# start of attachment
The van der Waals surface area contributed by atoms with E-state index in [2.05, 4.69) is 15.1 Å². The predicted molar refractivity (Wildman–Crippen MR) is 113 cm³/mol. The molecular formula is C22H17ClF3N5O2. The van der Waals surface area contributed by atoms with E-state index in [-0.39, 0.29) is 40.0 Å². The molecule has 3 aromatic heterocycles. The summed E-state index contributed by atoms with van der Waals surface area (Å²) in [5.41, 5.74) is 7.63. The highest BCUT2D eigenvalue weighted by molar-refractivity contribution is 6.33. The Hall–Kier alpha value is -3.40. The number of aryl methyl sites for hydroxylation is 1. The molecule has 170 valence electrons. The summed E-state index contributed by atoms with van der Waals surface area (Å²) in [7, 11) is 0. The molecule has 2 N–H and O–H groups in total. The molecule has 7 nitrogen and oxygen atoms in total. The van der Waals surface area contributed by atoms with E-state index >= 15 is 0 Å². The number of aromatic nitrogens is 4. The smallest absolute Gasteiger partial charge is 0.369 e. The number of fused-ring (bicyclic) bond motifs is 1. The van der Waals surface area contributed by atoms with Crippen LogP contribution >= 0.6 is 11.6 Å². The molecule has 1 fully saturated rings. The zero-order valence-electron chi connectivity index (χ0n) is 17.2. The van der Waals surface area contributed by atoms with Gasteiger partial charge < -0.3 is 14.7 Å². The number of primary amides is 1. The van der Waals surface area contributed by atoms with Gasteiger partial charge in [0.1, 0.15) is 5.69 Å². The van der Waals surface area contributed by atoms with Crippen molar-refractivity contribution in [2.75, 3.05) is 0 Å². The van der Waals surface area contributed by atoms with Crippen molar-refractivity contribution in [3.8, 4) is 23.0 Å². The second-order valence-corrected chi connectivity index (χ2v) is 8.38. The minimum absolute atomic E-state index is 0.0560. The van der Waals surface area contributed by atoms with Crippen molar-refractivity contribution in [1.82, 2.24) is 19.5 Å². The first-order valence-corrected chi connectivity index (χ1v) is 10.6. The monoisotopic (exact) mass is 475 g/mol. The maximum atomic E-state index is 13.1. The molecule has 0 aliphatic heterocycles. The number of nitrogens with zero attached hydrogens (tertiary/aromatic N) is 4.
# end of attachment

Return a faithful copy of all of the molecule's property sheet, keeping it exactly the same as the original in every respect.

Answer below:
The van der Waals surface area contributed by atoms with E-state index in [2.05, 4.69) is 15.1 Å². The predicted molar refractivity (Wildman–Crippen MR) is 113 cm³/mol. The molecular formula is C22H17ClF3N5O2. The van der Waals surface area contributed by atoms with E-state index in [-0.39, 0.29) is 40.0 Å². The molecule has 3 aromatic heterocycles. The summed E-state index contributed by atoms with van der Waals surface area (Å²) in [5.41, 5.74) is 7.63. The highest BCUT2D eigenvalue weighted by molar-refractivity contribution is 6.33. The Hall–Kier alpha value is -3.40. The number of aryl methyl sites for hydroxylation is 1. The molecule has 170 valence electrons. The summed E-state index contributed by atoms with van der Waals surface area (Å²) in [7, 11) is 0. The molecule has 2 N–H and O–H groups in total. The molecule has 7 nitrogen and oxygen atoms in total. The van der Waals surface area contributed by atoms with E-state index >= 15 is 0 Å². The number of aromatic nitrogens is 4. The smallest absolute Gasteiger partial charge is 0.369 e. The number of fused-ring (bicyclic) bond motifs is 1. The van der Waals surface area contributed by atoms with Crippen LogP contribution >= 0.6 is 11.6 Å². The molecule has 1 fully saturated rings. The zero-order valence-electron chi connectivity index (χ0n) is 17.2. The van der Waals surface area contributed by atoms with Gasteiger partial charge < -0.3 is 14.7 Å². The number of primary amides is 1. The van der Waals surface area contributed by atoms with Gasteiger partial charge in [0.1, 0.15) is 5.69 Å². The van der Waals surface area contributed by atoms with Crippen molar-refractivity contribution in [2.75, 3.05) is 0 Å². The van der Waals surface area contributed by atoms with Crippen molar-refractivity contribution in [3.8, 4) is 23.0 Å². The second-order valence-corrected chi connectivity index (χ2v) is 8.38. The minimum absolute atomic E-state index is 0.0560. The van der Waals surface area contributed by atoms with Crippen molar-refractivity contribution in [1.82, 2.24) is 19.5 Å². The first-order valence-corrected chi connectivity index (χ1v) is 10.6. The monoisotopic (exact) mass is 475 g/mol. The maximum atomic E-state index is 13.1. The molecule has 0 aliphatic heterocycles. The number of nitrogens with zero attached hydrogens (tertiary/aromatic N) is 4.